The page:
Thursday, September 22, 2011
Without explanation, this might look like an ordinary ice cream cone. You may notice the cone is filled, however, and that's because this was deliberately engineered that way to maximize the cone as an ice cream reserve. I had made a textbook chocolate cone, and gave it to my wife and made her promise not to have a bite.
Now giving someone a cone like that and a promise of 'don't touch' is a cruel thing to do to someone who'd actually listen. Neither of us believed she wasn't going to work it over while I attended to something or other in the kitchen, but it didn't matter because I had a backup ice cream reservoir.
Quick snack: some fresh ciabatta, a single slice of turkey -- just enough to flavor a mouthful of bread -- and a smear of vindaloo paste over the mayonnaise. Or under it, I can't remember. But I do remember it was pretty tasty. I wonder, though... I'm too much of a snob to used jarred condiments, mostly. Are these crappy vindaloo but I lack the basis for comparison? It's made in India, anyway. Maybe grab a jar at an Indian market and tell me what you think.
Sunday, September 18, 2011
The chicken 'tender', that triangular one with the tendon hanging out the back, is pretty much a product of modern chicken processing. They didn't have them when I was growing up, and came on the market not much after the 'McNugget' turned the chicken processing world upside down.
I'm not crazy about them as a substitute for chicken fingers, because by the time you reduce the connective tissue in that tendon, you've totally overcooked the chicken. Or you get a chicken finger with a tendon in the middle.
Day one leftovers for the kids, a one pot microwave meal with pasta and corn. Day two is my obligation, and here's some leftover chicken fingers in a sandwich, chopped fine, avocado, mayonnaise, lettuce, sri racha, and a good squirt of lime, all on a fresh St. Joseph's roll from Virgilio's. And with a big damned spike through it, so it doesn't fall apart or lose its integrity. I hate that.
There's a pretty thing, two semolina loaves from Virgilio's Italian bakery, right there on the end of mainstreet. Dish of previously mentioned garlic salt. Room temperature sweet butter. Maybe some gravy from the pot. I want a chunk of that right now, but it's Friday night so I have to wait for blessings.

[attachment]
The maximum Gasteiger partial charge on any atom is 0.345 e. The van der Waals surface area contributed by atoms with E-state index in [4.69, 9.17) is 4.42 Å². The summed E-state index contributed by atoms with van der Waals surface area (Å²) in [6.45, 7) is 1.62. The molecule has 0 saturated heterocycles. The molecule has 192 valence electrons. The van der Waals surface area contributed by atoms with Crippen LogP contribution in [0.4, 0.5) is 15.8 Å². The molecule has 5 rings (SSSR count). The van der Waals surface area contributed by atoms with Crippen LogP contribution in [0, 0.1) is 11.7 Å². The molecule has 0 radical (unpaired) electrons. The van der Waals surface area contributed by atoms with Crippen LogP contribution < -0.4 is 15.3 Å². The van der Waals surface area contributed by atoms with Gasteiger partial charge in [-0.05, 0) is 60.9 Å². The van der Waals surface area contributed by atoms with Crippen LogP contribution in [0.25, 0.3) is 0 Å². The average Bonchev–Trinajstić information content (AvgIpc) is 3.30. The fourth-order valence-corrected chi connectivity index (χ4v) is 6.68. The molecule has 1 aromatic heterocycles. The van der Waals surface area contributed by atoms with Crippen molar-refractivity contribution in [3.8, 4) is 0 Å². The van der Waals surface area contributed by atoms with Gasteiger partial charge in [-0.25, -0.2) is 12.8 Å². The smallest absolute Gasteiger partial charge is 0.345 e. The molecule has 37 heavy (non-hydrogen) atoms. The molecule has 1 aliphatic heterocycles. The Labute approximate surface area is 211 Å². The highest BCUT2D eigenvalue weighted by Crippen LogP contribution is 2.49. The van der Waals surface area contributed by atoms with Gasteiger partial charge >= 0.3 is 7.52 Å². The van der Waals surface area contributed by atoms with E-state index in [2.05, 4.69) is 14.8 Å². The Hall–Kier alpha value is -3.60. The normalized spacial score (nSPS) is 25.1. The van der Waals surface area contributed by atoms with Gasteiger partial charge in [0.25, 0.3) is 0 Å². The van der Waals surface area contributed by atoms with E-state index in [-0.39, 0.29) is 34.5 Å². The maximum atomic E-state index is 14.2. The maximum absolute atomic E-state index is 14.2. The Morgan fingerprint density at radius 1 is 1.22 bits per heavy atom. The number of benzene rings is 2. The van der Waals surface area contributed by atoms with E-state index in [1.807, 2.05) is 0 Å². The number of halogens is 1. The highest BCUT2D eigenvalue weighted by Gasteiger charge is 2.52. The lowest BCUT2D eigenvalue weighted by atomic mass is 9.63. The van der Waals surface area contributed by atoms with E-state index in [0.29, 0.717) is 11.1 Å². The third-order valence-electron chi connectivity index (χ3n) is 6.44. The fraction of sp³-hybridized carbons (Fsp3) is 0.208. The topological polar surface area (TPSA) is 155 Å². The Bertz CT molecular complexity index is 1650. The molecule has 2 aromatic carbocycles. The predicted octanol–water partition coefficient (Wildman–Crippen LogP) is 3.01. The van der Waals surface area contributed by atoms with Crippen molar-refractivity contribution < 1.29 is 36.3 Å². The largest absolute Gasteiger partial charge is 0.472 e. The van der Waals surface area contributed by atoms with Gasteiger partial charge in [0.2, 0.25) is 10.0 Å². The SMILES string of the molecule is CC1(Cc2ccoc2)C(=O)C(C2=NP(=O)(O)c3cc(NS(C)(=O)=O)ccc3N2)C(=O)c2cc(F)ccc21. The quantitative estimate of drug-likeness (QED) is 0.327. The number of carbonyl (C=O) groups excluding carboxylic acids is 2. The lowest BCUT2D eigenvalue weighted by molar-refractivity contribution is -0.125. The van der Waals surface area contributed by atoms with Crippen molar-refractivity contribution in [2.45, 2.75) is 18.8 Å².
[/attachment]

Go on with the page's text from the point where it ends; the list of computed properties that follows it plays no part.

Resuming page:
Durkee garlic salt is for weaklings. Dried garlic powder and table salt. Please.
If I want a salt and garlic kick, I take jarred Chinese fried garlic, and grind it in the ol' mortar and pestle with a good pinch of kosher salt. It's awesome just on bread and butter, or here sprinkled on seared vegetables, with a little olive oil.
Why Small and Anorexic? Well, first, because if you google 'my big fat greek salad', you'll find dozens of greek salads under that clever heading. Google a small, anorexic greek salad, baby, and it takes you right to me.
The other reason is that each of these is near fatally flawed for a Greek salad. They both have feta, but we barely make the cut on that point alone; this feta is probably rated higher by Consumer Reports as a caulking agent than by Cook's Illustrated as a cheese, but never mind. One of these salads has no kalamata olives, and one has no tomatoes. Now everyone knows, you make a greek salad by waving feta, kalamata olives, and a styrofoam tomato at a piece of lettuce, and serving with half a nearly stale pita and prepackaged dressing. That's how it's done. So how, you ask, can I claim these are Greek salads?
Well first, there's the feta. But there's also a handful of fresh thyme, oregano, chocolate mint, and a little sage, rinsed, minced fine, and topping both. Fresh made dressing, a pretty simple job of good olive oil, kosher salt, fresh pepper, a mild vinegar. I bet a real greek salad is whatever you have lying around, with fresh herbs from the garden or hillside, and never mind the kalamata olives.
Saturday, September 17, 2011